Journalism historians will gather in Tucson
Faculty from the University of Arizona School of Journalism will be among more than 90 journalism historians from around the country who will gather in Tucson Oct. 7-10 for the 30th annual American Journalism Historians Association conference.
The gathering will feature numerous panel discussions, awards presentations, paper sessions and roundtable discussions on topics ranging from the history of American womanhood to World War II secrecy. Highlights of panel discussions include:
• “Strangers in Their Own Land: Depictions of People in the Borderlands in the 19th and 20th Centuries,” featuring Celeste Gonzalez de Bustamante, UA School of Journalism; Patrick Cox and Maggie Rivas-Rodriguez, University of Texas-Austin; and Michael Fuhlhage, University of North Carolina, Oct. 7, 10:10 a.m.
• “The Spanish-Language Press: Two Centuries of Advocacy Journalism,” featuring Paulette Kilmer, University of Toledo; Jon Bekken, Albright College; and Felix Gutierrez, University of Southern California, Oct. 7, 9 a.m.
• “Alternativo Periodismo: 20th Century Alternative Journalism in the Southwest,” featuring Linda Lumsden, UA School of Journalism; Roberto Rodriguez, UA Department of Mexican American and Raza Studies; and Victoria Goff, University of Wisconsin-Green Bay, Oct. 7, 3 p.m.
The conference also will feature the presentation of several awards, including the “Local Media History Award” to Carmen Duarte, a 1980 graduate of the UA School of Journalism who has worked for the Arizona Daily Star since 1981.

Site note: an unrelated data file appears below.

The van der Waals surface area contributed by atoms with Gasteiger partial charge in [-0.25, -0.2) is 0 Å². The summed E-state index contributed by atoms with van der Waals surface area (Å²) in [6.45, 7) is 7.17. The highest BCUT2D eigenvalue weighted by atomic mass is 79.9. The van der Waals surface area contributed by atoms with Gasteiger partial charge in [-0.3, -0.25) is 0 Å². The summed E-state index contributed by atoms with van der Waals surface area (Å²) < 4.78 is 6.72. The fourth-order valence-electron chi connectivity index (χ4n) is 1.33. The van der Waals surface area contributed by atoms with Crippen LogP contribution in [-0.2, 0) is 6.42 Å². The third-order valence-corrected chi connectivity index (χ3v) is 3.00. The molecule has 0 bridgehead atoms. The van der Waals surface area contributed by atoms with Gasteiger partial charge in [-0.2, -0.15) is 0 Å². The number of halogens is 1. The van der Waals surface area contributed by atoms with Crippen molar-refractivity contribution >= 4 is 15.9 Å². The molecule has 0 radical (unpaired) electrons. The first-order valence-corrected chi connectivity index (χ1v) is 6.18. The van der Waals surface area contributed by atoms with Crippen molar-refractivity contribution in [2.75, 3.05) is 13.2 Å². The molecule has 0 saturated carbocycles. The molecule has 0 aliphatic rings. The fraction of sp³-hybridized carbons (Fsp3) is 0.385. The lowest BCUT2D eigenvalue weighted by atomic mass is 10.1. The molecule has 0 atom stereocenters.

In February 2000, the Star published a 36-day series, “Mama’s Santos: An Arizona Life,” which is a memoir Duarte wrote about her family — mostly told through the life of her mother. It won 11 awards, receiving state, national and international recognition.
In October 2004, Duarte helped launch La Estrella de Tucsón, a Spanish weekly section. She now covers the Sunnyside Unified School District and is a general assignment reporter.
“Carmen’s role in recording Tucson’s history makes her an ideal recipient of this award,” said Lumsden, who is serving as the local host for the AJHA convention. “Her reporting demonstrates the type of work that AJHA wants to honor: in-depth, factual, historically based storytelling.”
The American Journalism Historians Association was founded in 1981 and fosters the research and teaching of journalism history. In addition to holding an annual convention, the association also publishes a quarterly journal and gives awards honoring the top dissertation, book of the year, service to journalism history, and teaching excellence.
Click here for the full conference schedule.